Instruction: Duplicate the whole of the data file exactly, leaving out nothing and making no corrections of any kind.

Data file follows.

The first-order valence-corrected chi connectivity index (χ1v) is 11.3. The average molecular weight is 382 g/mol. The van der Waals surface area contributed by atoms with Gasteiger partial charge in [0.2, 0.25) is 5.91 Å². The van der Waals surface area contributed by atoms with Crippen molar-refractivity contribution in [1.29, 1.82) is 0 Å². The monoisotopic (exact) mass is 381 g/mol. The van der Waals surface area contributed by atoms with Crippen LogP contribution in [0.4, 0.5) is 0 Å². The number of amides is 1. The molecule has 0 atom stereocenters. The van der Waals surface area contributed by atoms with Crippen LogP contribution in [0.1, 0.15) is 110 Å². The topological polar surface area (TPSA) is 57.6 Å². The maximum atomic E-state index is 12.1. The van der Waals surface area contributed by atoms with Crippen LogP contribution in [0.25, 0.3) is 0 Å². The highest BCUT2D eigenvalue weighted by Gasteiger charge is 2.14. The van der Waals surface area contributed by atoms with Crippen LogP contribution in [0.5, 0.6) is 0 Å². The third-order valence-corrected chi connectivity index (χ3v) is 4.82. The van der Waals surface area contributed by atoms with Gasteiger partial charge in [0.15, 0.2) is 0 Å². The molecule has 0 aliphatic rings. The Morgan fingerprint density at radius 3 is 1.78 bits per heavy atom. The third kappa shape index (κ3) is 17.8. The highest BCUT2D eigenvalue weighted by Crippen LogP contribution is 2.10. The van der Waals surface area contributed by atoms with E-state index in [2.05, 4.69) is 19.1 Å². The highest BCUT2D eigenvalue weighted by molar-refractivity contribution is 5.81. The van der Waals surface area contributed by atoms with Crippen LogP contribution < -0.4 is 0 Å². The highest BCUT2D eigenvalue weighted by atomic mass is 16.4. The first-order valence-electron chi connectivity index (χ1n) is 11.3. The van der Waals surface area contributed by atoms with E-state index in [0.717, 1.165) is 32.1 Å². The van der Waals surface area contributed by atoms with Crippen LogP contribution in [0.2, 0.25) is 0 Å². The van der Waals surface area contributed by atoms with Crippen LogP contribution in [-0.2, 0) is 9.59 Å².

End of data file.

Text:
The first-order valence-corrected chi connectivity index (χ1v) is 11.3. The average molecular weight is 382 g/mol. The van der Waals surface area contributed by atoms with Gasteiger partial charge in [0.2, 0.25) is 5.91 Å². The van der Waals surface area contributed by atoms with Crippen molar-refractivity contribution in [1.29, 1.82) is 0 Å². The monoisotopic (exact) mass is 381 g/mol. The van der Waals surface area contributed by atoms with Crippen LogP contribution in [0.4, 0.5) is 0 Å². The number of amides is 1. The molecule has 0 atom stereocenters. The van der Waals surface area contributed by atoms with Crippen LogP contribution in [0.1, 0.15) is 110 Å². The topological polar surface area (TPSA) is 57.6 Å². The maximum atomic E-state index is 12.1. The van der Waals surface area contributed by atoms with Crippen LogP contribution in [0.25, 0.3) is 0 Å². The highest BCUT2D eigenvalue weighted by Gasteiger charge is 2.14. The van der Waals surface area contributed by atoms with Crippen LogP contribution in [0.5, 0.6) is 0 Å². The third-order valence-corrected chi connectivity index (χ3v) is 4.82. The van der Waals surface area contributed by atoms with Gasteiger partial charge in [0.15, 0.2) is 0 Å². The molecule has 0 aliphatic rings. The Morgan fingerprint density at radius 3 is 1.78 bits per heavy atom. The third kappa shape index (κ3) is 17.8. The highest BCUT2D eigenvalue weighted by Crippen LogP contribution is 2.10. The van der Waals surface area contributed by atoms with E-state index in [2.05, 4.69) is 19.1 Å². The highest BCUT2D eigenvalue weighted by molar-refractivity contribution is 5.81. The van der Waals surface area contributed by atoms with Crippen LogP contribution < -0.4 is 0 Å². The highest BCUT2D eigenvalue weighted by atomic mass is 16.4. The first-order valence-electron chi connectivity index (χ1n) is 11.3. The van der Waals surface area contributed by atoms with E-state index in [0.717, 1.165) is 32.1 Å². The van der Waals surface area contributed by atoms with Crippen LogP contribution in [0.2, 0.25) is 0 Å². The van der Waals surface area contributed by atoms with Crippen LogP contribution in [-0.2, 0) is 9.59 Å².